One of the big storylines going into the 2020 election is whether or not the GOP can retain control of the Senate and therefore control over the confirmation process for the judiciary. It’s arguably the most important exclusive role of the Senate, giving the upper chamber power over who will sit on the various benches, including the Supreme Court. The power of nomination may lie with the President, but he’ll need the Senate to approve his nominations.
In the past, this has meant a lot of give and take whenever the two major parties split control between the Senate and the White House. Senate Majority Leader Mitch McConnell famously refused to even consider President Obama’s final Supreme Court nominee, Merrick Garland, citing the need to let the people vote first in the 2016 election. The close proximity of Justice Antonin Scalia’s death to the 2016 presidential election meant McConnell didn’t have to stall for very long.
If Democrats controlled the Senate at the time, either Garland or someone even more progressive would have sailed through before election day.
John Hickenlooper, the former Colorado Governor who is having a difficult time getting any traction for the Democratic nomination, is expected to end his bid on Thursday. When he does, it’s also expected he will announce a run for Senator Cory Gardner’s seat. Early polls for the hypothetical matchup greatly favor Hickenlooper, meaning a Republican-controlled seat could be flipped in 2020.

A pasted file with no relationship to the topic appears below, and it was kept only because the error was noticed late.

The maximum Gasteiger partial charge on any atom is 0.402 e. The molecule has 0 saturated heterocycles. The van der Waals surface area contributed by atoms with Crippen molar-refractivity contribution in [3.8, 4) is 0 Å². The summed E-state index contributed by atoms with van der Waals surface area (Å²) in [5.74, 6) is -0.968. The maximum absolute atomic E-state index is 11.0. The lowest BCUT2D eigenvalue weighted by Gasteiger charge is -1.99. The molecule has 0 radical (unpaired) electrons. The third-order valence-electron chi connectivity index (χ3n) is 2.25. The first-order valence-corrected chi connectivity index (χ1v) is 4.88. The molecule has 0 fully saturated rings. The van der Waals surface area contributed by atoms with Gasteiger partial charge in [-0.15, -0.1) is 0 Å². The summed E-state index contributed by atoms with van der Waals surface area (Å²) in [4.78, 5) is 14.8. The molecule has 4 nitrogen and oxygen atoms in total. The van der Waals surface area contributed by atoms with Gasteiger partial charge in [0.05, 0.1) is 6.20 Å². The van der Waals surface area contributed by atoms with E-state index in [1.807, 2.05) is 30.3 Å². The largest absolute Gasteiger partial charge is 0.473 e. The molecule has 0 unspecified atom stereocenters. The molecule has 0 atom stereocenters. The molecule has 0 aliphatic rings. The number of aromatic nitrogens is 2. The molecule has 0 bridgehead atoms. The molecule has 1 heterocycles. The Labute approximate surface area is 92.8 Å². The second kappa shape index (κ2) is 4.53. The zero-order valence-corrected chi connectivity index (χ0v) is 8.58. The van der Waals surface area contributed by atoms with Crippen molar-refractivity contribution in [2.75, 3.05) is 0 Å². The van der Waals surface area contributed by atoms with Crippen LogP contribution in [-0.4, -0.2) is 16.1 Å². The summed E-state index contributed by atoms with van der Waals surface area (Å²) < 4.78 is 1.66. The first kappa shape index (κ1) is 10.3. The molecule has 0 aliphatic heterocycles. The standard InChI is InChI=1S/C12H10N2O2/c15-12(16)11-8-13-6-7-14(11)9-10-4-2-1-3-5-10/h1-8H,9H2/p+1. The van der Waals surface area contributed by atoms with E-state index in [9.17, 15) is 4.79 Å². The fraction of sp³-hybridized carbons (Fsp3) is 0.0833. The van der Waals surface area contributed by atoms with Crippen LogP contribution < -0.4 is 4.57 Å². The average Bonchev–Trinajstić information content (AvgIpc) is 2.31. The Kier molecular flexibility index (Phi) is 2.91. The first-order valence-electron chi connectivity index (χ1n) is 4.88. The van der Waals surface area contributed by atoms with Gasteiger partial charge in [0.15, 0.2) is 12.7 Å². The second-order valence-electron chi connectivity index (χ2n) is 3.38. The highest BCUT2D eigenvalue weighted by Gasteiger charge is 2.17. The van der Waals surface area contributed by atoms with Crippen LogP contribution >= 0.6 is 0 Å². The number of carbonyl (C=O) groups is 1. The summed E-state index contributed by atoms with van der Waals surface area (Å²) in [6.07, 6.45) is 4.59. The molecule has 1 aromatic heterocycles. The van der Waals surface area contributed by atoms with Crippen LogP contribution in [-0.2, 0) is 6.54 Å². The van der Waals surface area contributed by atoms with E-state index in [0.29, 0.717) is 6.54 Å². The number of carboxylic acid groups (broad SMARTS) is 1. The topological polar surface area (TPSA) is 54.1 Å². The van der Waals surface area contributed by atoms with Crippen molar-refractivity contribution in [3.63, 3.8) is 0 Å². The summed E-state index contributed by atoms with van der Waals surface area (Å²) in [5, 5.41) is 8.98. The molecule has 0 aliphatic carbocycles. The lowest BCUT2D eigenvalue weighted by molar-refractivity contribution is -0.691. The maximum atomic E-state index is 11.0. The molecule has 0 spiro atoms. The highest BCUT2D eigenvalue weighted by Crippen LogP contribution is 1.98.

So much attention is going to be paid to the President’s reelection campaign, but it’s quite possible the House and Senate races will be neglected. They mustn’t. Without the Senate, the President’s nominees will not be confirmed.
We are currently forming the American Conservative Movement. If you are interested in learning more, we will be sending out information in a few weeks.
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